We were honored to learn Friday that Philanthropedia named The Nature Conservancy one of 18 high-impact nonprofits working on the climate change issue.
Philanthropedia conducted crowd-sourced research of 121 experts to determine their award list.
Some of the reviews experts had about The Nature Conservancy’s impact were:
- “TNC has an action orientation that sets them apart from many other conservation organizations. They also have highly qualified technical people involved with a passion for their projects.”
- “They are addressing climate change from many different approaches, not purely energy and related issues.”
- “They have great original ideas and on-the-ground implementation.”
Though the roughly two-dozen members of The Nature Conservancy’s Global Climate Change Team live and breathe the issue of global warming and climate change on a daily basis (from specializing in forest carbon to adaptation and policy), there are many hundreds of other individuals throughout the Conservancy’s 50 U.S. state chapters and more than 30 country programs whose work supports conservation solutions to climate change.
Staff from The Nature Conservancy might be on a burn crew setting “controlled burns,” to clear excess fuel from forests to prevent future wild fires as conditions become more extreme; they could be a marine scientist performing surveys of coral reefs to identify characteristics that make some reefs more resilient to warming waters; they might be a conservation planner who coordinates strategic land purchases that will support the future health of a larger eco-region even as the landscape changes.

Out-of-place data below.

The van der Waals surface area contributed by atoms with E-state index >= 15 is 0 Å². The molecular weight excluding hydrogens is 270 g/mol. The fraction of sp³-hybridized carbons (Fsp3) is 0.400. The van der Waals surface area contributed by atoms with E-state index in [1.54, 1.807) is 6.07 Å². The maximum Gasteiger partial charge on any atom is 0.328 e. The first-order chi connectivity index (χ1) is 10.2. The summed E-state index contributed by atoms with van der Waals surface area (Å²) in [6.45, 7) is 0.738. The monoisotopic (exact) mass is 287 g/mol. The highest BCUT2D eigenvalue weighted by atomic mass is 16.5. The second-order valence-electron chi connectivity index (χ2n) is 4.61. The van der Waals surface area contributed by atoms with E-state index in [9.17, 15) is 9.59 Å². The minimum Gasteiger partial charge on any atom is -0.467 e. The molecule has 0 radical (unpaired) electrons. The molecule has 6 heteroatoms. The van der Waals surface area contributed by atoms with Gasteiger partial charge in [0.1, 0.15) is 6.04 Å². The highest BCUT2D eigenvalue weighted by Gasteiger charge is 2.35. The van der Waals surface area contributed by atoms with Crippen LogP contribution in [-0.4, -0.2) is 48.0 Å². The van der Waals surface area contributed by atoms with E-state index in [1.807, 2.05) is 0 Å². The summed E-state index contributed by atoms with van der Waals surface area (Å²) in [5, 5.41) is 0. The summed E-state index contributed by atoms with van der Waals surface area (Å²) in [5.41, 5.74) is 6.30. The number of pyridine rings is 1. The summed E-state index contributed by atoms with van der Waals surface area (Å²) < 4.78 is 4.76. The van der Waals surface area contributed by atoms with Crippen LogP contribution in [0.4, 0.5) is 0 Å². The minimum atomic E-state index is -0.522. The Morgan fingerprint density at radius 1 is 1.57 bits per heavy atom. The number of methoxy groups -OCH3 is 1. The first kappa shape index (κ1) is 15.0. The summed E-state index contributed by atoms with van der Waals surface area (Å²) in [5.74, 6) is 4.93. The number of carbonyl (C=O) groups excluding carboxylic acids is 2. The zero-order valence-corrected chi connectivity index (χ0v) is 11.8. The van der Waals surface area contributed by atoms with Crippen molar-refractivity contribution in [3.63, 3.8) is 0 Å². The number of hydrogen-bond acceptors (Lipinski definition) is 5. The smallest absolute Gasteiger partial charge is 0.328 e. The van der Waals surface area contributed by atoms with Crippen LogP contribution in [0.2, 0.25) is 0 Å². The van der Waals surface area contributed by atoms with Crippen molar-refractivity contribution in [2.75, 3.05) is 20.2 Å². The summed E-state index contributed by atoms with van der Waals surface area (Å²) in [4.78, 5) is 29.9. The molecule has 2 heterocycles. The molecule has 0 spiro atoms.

The mission of Philanthropedia, a division of GuideStar, is to improve nonprofit effectiveness by helping donors give more strategically. A nonprofit that surveys large groups of experts (foundation professionals, nonprofit senior staff, academics and researchers, etc.), Philanthropedia asks them to identify some of the highest-impact nonprofits working in their sector. According to Philanthropedia, the experts interviewed have on average 10-20 years of experience and they do not allow experts to “vote” for their own organization.
To read more about what experts in the climate change field have to say about The Nature Conservancy, click on the Expert Reviews section on our organization’s profile. And visit Planet Change often to keep up with our on-going conversation about climate change solutions.
Lisa Hayden is a blogger and writer for The Nature Conservancy
Featured photo by Oliverio Cortez (Mark Ashton (left), a global forest restoration expert from Yale University, confers with Bronson Griscom, (2nd from left) director of Forest Carbon Science at The Nature Conservancy, and other team members during a trek to forest patches near the Xingu River in Brazil.)
Inset photo courtesy The Nature Conservancy (Members of the Conservancy’s Global Climate Change Team.)
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